typedef struct Colour  Color;
  typedef struct Colour  Colour;

  struct Colour {
    byte  alpha;  /* 0=opaque, 255=transparent */
    byte  red;    /* intensity of red light, 0=none, 255=bright */
    byte  green;  /* intensity of green light, 0=none, 255=bright */
    byte  blue;   /* intensity of blue light, 0=none, 255=bright */


  Colour  rgb(int red, int green, int blue);     /* create Colour */
  Colour  argb(int alpha, int r, int g, int b);  /* with alpha */

  Colour  new_color(int r, int g, int b);    /* create Colour */
  Colour  new_colour(int r, int g, int b);   /* create Colour */

  int     rgbs_equal(Colour a, Colour b);    /* compare Colours */
  int     colors_equal(Colour a, Colour b);  /* compare Colours */
  int     colours_equal(Colour a, Colour b); /* compare Colours */


  #define CLEAR           argb(0xFF,0xFF,0xFF,0xFF)

  #define BLACK           rgb(0x00,0x00,0x00)
  #define WHITE           rgb(0xFF,0xFF,0xFF)
  #define BLUE            rgb(0x00,0x00,0xFF)
  #define YELLOW          rgb(0xFF,0xFF,0x00)
  #define GREEN           rgb(0x00,0xFF,0x00)
  #define MAGENTA         rgb(0xFF,0x00,0xFF)
  #define RED             rgb(0xFF,0x00,0x00)
  #define CYAN            rgb(0x00,0xFF,0xFF)

  #define GREY            rgb(0x80,0x80,0x80)
  #define GRAY            rgb(0x80,0x80,0x80)
  #define LIGHT_GREY      rgb(0xC0,0xC0,0xC0)
  #define LIGHT_GRAY      rgb(0xC0,0xC0,0xC0)
  #define DARK_GREY       rgb(0x40,0x40,0x40)
  #define DARK_GRAY       rgb(0x40,0x40,0x40)

  #define DARK_BLUE       rgb(0x00,0x00,0x80)
  #define DARK_GREEN      rgb(0x00,0x80,0x00)
  #define DARK_RED        rgb(0x80,0x00,0x00)
  #define LIGHT_BLUE      rgb(0x80,0xC0,0xFF)
  #define LIGHT_GREEN     rgb(0x80,0xFF,0x80)
  #define LIGHT_RED       rgb(0xFF,0xC0,0xFF)
  #define PINK            rgb(0xFF,0xAF,0xAF)
  #define BROWN           rgb(0x60,0x30,0x00)
  #define ORANGE          rgb(0xFF,0x80,0x00)
  #define PURPLE          rgb(0xC0,0x00,0xFF)
  #define LIME            rgb(0x80,0xFF,0x00)


A Colour value is a structure used to represent a colour, using four integer components: three to represent the intensity of red, green and blue light, and one to represent the transparency of the colour against a background, otherwise known as the alpha channel value. The names Colour and Color are interchangeable.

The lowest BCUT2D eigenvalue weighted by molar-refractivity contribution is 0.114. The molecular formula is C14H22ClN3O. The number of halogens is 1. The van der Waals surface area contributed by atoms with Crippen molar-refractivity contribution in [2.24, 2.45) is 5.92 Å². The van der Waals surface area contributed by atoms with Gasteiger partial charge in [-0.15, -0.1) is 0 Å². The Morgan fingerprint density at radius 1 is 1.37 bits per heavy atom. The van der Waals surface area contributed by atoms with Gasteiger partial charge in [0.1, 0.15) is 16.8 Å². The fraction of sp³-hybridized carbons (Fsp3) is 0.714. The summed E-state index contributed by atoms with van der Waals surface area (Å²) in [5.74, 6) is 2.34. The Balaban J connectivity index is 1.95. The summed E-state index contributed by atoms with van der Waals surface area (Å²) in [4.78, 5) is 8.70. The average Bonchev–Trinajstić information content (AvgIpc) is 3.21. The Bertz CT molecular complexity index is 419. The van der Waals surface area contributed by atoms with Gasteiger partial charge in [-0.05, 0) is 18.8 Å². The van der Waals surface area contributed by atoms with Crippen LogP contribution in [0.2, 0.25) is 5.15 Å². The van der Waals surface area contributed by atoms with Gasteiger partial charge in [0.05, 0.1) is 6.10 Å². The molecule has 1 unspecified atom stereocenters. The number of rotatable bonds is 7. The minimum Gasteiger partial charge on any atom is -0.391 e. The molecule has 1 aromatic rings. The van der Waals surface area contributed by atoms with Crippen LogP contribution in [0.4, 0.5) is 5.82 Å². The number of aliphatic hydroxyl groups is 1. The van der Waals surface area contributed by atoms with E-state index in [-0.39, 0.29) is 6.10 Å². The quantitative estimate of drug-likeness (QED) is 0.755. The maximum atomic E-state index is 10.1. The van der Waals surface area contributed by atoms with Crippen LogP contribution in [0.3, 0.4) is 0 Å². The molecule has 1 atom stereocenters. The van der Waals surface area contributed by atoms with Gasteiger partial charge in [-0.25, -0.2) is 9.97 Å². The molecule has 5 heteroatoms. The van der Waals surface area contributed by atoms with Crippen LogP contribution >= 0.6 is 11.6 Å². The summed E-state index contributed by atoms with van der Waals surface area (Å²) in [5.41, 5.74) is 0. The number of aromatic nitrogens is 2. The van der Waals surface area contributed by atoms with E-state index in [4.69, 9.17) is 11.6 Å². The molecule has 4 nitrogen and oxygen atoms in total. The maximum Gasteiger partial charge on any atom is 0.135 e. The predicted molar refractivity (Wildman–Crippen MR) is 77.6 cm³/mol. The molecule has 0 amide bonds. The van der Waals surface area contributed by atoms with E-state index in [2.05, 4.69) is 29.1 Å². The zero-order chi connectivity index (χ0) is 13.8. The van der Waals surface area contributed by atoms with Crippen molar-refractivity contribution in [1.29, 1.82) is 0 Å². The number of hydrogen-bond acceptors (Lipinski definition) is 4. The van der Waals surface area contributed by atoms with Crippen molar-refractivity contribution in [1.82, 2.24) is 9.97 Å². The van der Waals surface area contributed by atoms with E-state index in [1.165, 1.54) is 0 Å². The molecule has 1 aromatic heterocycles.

The rgb function constructs a fully-opaque Colour value, given the required intensity of red, green and blue light. The values of red, green and blue can range from zero (no intensity) to 255 (maximum intensity). The rgb function is implemented as a macro.

Pre-defined colours are available, such as BLACK, WHITE, GREY, BLUE, RED, GREEN, etc. These are defined using the C pre-processor as calls to the rgb function, and as such, cannot be used outside of function blocks (for instance, you cannot use the pre-defined colours in an initialising structure). The bit-patterns these colours become when inside a bitmap are not generally defined; bitmaps are platform-dependent data structures, and should be treated as output devices only. (Note that both American and British English spellings are supported, both for colour-names and functions which employ the word 'colour' or 'color'. Thus GREY and GRAY are quite legal, and interchangeable.)

The alpha byte of a Colour value is used to represent a transparency value. If this byte is equal to 255, that Colour is fully transparent. If the alpha value is zero, the Colour is fully opaque. In theory, an alpha value between zero and 255 can be used to perform 'colour blending', however currently only fully transparent and fully opaque rgb values are supported. The special constant CLEAR can be used to represent fully transparent Colour values in images, and so forth.

The argb function constructs a Colour value which has an explicit alpha value between 0 and 255 inclusive.

The new_color and new_colour functions are macros which call rgb to create fully-opaque colours.

Colours can be be compared using rgbs_equal. The macro functions colors_equal and colours_equal are synonyms for this comparison function.

Important note: Colours, when passed as function parameters, are generally passed by value on the stack. This means that modifying a colour within a function will not change its value outside that function. Colours can thus be treated as numeric objects, like integers. (Were they to be passed by pointer, this would not be the case.) This differs somewhat from the way Java implicitly passes all objects by pointer, except for numbers.